Alpine Linux comes with a bunch of nice little scripts to help you setup your environments and to help you get things running fairly quickly. The rest of this guide will cover setting up a traditional installation, though Alpine Linux can also be installed to simply run in RAM.

The first thing you will do after boot is type <root> as the username. That will give you unfettered access to everything on your computer and allow you to install Alpine as your OS.

After you his <RETURN>, you will be dropped into a regular TTY session and the instructions are very simple from here on out.



Then the installer will guide you through everything. The cool thing about this is that you can mess around with everything. I use UTC for my timezone because it is standard and helps coordinate different projects that I have with different people around the world.

At this point there is no point in re-inventing the wheel, so I will point you to the Alpine Installation wiki to finish up the basic installation. From this point on, I assume you have it installed as <sys> so that it is a traditional installation. Also, go ahead an read through to the end of that wiki article and add the different pieces of software that you might want/need for your specific setup. It should be straightforward, really.

Getting Mate

We will cover installing the Mate Desktop Environment here, as it is probably the cleanest and simplest setup you can get. There are other options as well. The XFCE4 Desktop Environment is also officially supported, as well as many others in the Community Repository. For now we will focus on installing Mate.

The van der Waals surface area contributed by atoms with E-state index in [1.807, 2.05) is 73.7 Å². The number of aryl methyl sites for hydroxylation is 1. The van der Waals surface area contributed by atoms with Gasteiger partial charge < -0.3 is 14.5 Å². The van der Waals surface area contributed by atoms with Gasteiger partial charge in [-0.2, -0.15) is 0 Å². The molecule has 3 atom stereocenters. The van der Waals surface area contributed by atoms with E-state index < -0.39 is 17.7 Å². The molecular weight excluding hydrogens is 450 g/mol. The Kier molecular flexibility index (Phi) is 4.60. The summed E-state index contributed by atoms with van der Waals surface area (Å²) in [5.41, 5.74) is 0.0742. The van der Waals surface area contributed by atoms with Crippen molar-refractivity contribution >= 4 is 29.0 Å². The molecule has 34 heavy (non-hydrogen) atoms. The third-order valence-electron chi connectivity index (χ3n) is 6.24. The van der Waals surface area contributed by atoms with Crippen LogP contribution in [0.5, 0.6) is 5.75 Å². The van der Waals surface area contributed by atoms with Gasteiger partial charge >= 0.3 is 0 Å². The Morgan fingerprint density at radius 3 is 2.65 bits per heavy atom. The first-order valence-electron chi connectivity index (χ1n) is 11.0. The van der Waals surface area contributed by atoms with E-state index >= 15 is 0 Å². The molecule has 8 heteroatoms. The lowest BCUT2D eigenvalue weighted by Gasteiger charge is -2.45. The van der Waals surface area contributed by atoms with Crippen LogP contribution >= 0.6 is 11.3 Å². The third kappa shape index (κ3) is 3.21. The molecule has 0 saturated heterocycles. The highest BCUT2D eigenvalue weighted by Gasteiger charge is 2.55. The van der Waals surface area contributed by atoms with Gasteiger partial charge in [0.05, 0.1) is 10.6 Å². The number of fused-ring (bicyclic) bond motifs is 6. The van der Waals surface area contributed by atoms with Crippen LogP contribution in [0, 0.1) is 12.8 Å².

First you'll want to make sure you have the community repo enabled. To do this you will need to edit the file </ect/apk/repositories>. We do this using a program called <vi>. That is the text editor that comes by default with Alpine Linux. To do this, simply type <vi /etc/apk/repositories> and then hit <RETURN>.

This will bring up a page with a few links. You'll see the # before a few of the links. Go ahead and delete that octothorpe to enable the repository. Then type <:x> to save and exit.

Now you can update your local repositories by typing <apk update> or <sudo apk update> if you have created a user and given that user sudo priveleges. The default way to download and install software packages on Alpine Linux is to use <apk add> then the software package name. To add Mate to your system you'll want to follow the guide at this link:

Install Mate on Alpine Linux

As you'll notice, instead of retyping out instructions here for common ways to do things, I am linking to helpful documents. That is because most of the foundational work has been done for us by the people who manage and maintain the community software that we use and love. Once you complete that guide and setup the Mate Desktop Environment, we can move on to getting some basic tools and games on your computer.